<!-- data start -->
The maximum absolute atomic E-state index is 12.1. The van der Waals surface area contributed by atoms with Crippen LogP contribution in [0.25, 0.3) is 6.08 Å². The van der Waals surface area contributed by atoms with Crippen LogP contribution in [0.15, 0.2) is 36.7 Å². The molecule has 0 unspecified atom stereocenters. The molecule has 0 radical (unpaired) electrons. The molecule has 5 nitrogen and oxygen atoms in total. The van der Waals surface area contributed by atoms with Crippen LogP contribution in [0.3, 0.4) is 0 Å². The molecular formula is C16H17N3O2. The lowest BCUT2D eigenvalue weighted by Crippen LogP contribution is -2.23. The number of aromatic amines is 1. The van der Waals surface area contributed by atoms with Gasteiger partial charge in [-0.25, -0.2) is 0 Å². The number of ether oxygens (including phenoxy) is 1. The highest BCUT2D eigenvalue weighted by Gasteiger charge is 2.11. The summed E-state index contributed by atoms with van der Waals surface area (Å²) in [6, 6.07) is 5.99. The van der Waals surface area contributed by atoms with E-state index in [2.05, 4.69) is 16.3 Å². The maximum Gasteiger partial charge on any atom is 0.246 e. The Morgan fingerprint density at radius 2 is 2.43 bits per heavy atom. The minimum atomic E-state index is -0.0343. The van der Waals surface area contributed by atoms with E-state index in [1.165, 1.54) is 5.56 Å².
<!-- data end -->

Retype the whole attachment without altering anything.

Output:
The maximum absolute atomic E-state index is 12.1. The van der Waals surface area contributed by atoms with Crippen LogP contribution in [0.25, 0.3) is 6.08 Å². The van der Waals surface area contributed by atoms with Crippen LogP contribution in [0.15, 0.2) is 36.7 Å². The molecule has 0 unspecified atom stereocenters. The molecule has 0 radical (unpaired) electrons. The molecule has 5 nitrogen and oxygen atoms in total. The van der Waals surface area contributed by atoms with Crippen LogP contribution in [0.3, 0.4) is 0 Å². The molecular formula is C16H17N3O2. The lowest BCUT2D eigenvalue weighted by Crippen LogP contribution is -2.23. The number of aromatic amines is 1. The van der Waals surface area contributed by atoms with Gasteiger partial charge in [-0.25, -0.2) is 0 Å². The number of ether oxygens (including phenoxy) is 1. The highest BCUT2D eigenvalue weighted by Gasteiger charge is 2.11. The summed E-state index contributed by atoms with van der Waals surface area (Å²) in [6, 6.07) is 5.99. The van der Waals surface area contributed by atoms with E-state index in [2.05, 4.69) is 16.3 Å². The maximum Gasteiger partial charge on any atom is 0.246 e. The Morgan fingerprint density at radius 2 is 2.43 bits per heavy atom. The minimum atomic E-state index is -0.0343. The van der Waals surface area contributed by atoms with E-state index in [1.165, 1.54) is 5.56 Å².